Defeated AFC Wild Card New York Jets (#6 seed) 24-19 in AFC Championship

Team Leaders QB Ben Roethlisberger 3200 Yds Passing 17 tds, Rashard Mendenhall 1273 yards rushing 13 tds, Mike Wallace 60 catches 1257 yds 10 tds

6-1 in the Super Bowl Winning Super Bowls 9, 10, 13, 14, 40, & 43. Losing Super Bowl 30.


NFC Champion Green Bay Packers

Regular Season 10-6 2ndNFC North

Defeated NFC East Champion Philadelphia Eagles 21-16 in NFC Wild Card Round

Defeated NFC South Champion Atlanta Falcons 48-21 in NFC Divisional Round

Defeated NFC North Champion Chicago Bears 21-14 in NFC Championship

Team Leaders Aaron Rodgers 3922 yards passing, 28 tds, Brandon Jackson 703 yards rushing, 3tds, Greg Jennings 76 catches 1265 yards 12 tds

3-1 in the Super Bowl Won First two Super Bowls and Super Bowl 31, losing Super Bowl 32


When the Steelers have the ball

The Steelers pretty much go as their embattled QB Ben Roethlisberger goes. Having had served a four game suspension at the outset of the season, Big Ben stepped right into the breech and piloted the Steelers to a dynamic season, strong armed and nearly impossible to bring down Roethlisberger pilots the Steelers with skill and efficency. Mike Wallace has taken over the lead role as primary target and has excelled, Rashard Mendenhall is a bruising running with deceptive speed. Though not the type to break a long run, he is very capable of doing so, witness the OT winner against the Falcons in week one. The Packers are centered around the soild play of linebacker Clay Matthews and cornerback Charles Woodson who have big play capability at a moments notice. Also stepping up nicely is lineman BJ Raji who may have an edge against a Steelers offensive line weakened by the injury to outstanding rookie Maurkice Pouncey who is dogged by a high ankle sprain. If Raji and Matthews are able to cause problems to backup Doug Legursky, the Pack will have a decided edge in trying to shut down the Steelers strong running game.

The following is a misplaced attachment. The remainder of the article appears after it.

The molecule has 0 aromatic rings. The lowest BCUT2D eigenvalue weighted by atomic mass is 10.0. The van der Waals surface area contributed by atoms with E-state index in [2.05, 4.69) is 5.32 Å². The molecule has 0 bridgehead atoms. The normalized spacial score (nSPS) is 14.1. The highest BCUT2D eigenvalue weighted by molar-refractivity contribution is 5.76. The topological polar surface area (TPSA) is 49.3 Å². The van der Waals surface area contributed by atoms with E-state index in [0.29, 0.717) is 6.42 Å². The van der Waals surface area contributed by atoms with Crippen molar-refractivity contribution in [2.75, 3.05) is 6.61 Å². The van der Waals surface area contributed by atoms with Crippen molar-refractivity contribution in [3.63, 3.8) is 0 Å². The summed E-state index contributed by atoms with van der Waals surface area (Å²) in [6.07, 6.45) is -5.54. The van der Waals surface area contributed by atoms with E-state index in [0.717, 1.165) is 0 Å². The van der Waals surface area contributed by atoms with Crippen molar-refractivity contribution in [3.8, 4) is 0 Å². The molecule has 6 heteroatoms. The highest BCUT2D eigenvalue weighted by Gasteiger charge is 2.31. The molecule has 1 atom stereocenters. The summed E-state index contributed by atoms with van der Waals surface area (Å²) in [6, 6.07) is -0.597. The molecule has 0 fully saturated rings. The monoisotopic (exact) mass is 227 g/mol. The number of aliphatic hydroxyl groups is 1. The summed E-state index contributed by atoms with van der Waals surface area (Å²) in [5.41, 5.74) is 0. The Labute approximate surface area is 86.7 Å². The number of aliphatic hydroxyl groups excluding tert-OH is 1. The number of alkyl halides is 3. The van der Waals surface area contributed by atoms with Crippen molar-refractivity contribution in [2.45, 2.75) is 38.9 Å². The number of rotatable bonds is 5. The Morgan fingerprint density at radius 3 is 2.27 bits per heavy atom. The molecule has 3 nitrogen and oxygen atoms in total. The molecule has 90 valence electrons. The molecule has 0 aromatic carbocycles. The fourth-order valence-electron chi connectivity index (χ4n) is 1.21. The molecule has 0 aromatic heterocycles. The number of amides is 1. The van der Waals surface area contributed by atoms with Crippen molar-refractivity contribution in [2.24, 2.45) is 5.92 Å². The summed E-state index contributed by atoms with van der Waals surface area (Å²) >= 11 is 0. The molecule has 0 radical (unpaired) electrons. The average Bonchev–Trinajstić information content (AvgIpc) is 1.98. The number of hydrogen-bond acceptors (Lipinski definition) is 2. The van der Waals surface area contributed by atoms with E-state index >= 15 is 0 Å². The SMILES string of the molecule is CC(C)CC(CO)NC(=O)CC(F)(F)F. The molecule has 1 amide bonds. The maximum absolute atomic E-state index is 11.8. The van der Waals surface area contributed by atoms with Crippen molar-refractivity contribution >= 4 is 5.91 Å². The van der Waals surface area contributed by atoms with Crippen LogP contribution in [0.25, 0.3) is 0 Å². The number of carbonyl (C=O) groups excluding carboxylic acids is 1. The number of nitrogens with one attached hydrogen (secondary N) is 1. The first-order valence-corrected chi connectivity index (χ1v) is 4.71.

When The Packers have the ball

Aaron Rodgers is no longer living in Brett Favre’s lengthy shadow having quietly lead the Packers to their first Super Bowl in 14 years. Rodgers will have the speedy Greg Jennings and James Jones to target. That will have to offset a very weak Packer running game. Of course any discussion of the Steeler defense has to start with Defensive Player of the Year Troy Polamalu who’s all over the field play makes the Steelers defense one of the most formidable. The names on the defense read like a who’s who. James Harrison is still the brutish force at linebacker, Casey Hampton holds the down well while Ike Taylor is a solid compliment to Polamalu in the defensive backfield.  The Steelers are pointed in their attack and yield the fewest rushing yards, and fewest points in the NFL.